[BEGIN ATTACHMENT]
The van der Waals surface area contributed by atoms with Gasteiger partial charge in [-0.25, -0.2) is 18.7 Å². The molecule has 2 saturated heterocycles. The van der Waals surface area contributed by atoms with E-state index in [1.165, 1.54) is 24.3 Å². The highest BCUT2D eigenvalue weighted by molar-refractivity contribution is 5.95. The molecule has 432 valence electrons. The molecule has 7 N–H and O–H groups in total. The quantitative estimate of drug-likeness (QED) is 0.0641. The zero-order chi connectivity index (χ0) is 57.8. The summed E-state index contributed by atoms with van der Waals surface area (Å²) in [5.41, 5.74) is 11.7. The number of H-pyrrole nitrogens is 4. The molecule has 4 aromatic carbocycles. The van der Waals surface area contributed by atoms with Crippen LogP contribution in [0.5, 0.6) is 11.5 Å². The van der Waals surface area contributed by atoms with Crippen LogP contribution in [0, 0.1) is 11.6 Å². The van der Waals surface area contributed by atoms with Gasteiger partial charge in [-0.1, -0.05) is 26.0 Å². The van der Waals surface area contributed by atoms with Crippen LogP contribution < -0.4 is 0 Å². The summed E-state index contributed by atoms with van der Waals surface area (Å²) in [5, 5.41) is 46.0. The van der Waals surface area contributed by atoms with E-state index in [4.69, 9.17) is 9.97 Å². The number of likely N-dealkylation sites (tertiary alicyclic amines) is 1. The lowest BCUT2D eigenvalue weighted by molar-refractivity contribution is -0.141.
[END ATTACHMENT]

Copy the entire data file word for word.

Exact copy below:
The van der Waals surface area contributed by atoms with Gasteiger partial charge in [-0.25, -0.2) is 18.7 Å². The molecule has 2 saturated heterocycles. The van der Waals surface area contributed by atoms with E-state index in [1.165, 1.54) is 24.3 Å². The highest BCUT2D eigenvalue weighted by molar-refractivity contribution is 5.95. The molecule has 432 valence electrons. The molecule has 7 N–H and O–H groups in total. The quantitative estimate of drug-likeness (QED) is 0.0641. The zero-order chi connectivity index (χ0) is 57.8. The summed E-state index contributed by atoms with van der Waals surface area (Å²) in [5.41, 5.74) is 11.7. The number of H-pyrrole nitrogens is 4. The molecule has 4 aromatic carbocycles. The van der Waals surface area contributed by atoms with Crippen LogP contribution in [0.5, 0.6) is 11.5 Å². The van der Waals surface area contributed by atoms with Crippen LogP contribution in [0, 0.1) is 11.6 Å². The van der Waals surface area contributed by atoms with Gasteiger partial charge in [-0.1, -0.05) is 26.0 Å². The van der Waals surface area contributed by atoms with Crippen LogP contribution < -0.4 is 0 Å². The summed E-state index contributed by atoms with van der Waals surface area (Å²) in [5, 5.41) is 46.0. The van der Waals surface area contributed by atoms with E-state index in [4.69, 9.17) is 9.97 Å². The number of likely N-dealkylation sites (tertiary alicyclic amines) is 1. The lowest BCUT2D eigenvalue weighted by molar-refractivity contribution is -0.141.